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Significant proposed amendments to the principal Irish law governing doctors’ practice will be published in the first quarter of 2017, the Medical Independent (MI) has been informed.
A number of potential changes have entered the public domain and, according to the Department of Health, these “are being considered”.
They include, as first revealed by MI, an amendment to allow the Medical Council’s Fitness to Practise (FTP) Committee to decide, in certain circumstances, if the names of witnesses or others giving evidence at FTP hearings could be anonymised while reporting on the hearing; an amendment to allow for early-stage mediation of complaints without the necessity of an investigation by the Council’s Preliminary Proceedings Committee; an amendment whereby internship equivalency is no longer a registration route for entry to the general division of the medical register; and an amendment to remove the requirement on doctors to establish internship equivalency to access trainee specialist registration.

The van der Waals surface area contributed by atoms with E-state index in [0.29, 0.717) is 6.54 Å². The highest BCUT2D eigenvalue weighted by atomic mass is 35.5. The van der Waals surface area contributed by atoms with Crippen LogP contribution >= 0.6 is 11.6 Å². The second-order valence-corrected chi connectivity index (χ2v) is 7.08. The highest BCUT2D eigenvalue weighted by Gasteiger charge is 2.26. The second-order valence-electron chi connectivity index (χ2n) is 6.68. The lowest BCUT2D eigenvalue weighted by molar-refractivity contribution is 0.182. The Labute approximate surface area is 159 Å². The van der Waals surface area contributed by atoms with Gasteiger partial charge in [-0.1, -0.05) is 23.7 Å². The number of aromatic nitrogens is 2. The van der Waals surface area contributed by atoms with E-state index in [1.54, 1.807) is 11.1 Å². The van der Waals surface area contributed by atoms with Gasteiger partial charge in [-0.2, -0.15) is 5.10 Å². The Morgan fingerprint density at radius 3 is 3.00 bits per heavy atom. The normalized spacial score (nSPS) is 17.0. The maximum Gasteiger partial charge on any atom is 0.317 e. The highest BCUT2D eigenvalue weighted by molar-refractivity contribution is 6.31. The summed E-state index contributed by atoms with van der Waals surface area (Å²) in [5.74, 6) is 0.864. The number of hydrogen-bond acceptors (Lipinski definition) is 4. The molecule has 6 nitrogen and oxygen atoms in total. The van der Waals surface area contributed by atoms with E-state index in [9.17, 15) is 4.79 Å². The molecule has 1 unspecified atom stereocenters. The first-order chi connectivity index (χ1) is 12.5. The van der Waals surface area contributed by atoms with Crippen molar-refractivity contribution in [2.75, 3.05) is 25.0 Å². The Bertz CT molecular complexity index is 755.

A Department spokesperson told MI that the Health (Miscellaneous Provisions)(No 2) Bill is “currently being drafted”. The purpose of the Bill is to amend the Medical Practitioners Act 2007, and other helathcare legislation, to address a number of issues including the registration of medical practitioners and physiotherapists /physical therapists.
The Bill is “due to be published in the first quarter of 2017”, said the Department’s spokesperson. It had been expected to be published before the end of this year, as indicated in a written parliamentary response in June by Minister for Health Simon Harris.
Some non-EU doctors have been locked out of training posts pending anticipated reform. Non-EU doctors who qualified in jurisdictions where their internship is not deemed equivalent – or during a time-period before equivalence is recognised – are restricted from accessing trainee specialist registration in Ireland, irrespective of other qualifications they may hold, including College Memberships.
In recent years, this issue was consistently highlighted by Overseas Medics of Ireland (OMI) through its former general secretary Dr Shakya Bhattacharjee, who has since emigrated to the UK to access a training post in neurology.
Another affected doctor, Dr Wajiha Zia, a Waterford-based registrar in psychiatry, was recruited in 2011 from her native Pakistan in the midst of a crisis doctor shortage in Ireland.
Dr Zia, who passed the Pre-Registration Examination System (PRES) and is in the final stages of Membership exams at the UK College of Psychiatrists, told MI many doctors are “frustrated” at the pace of change and are planning to leave.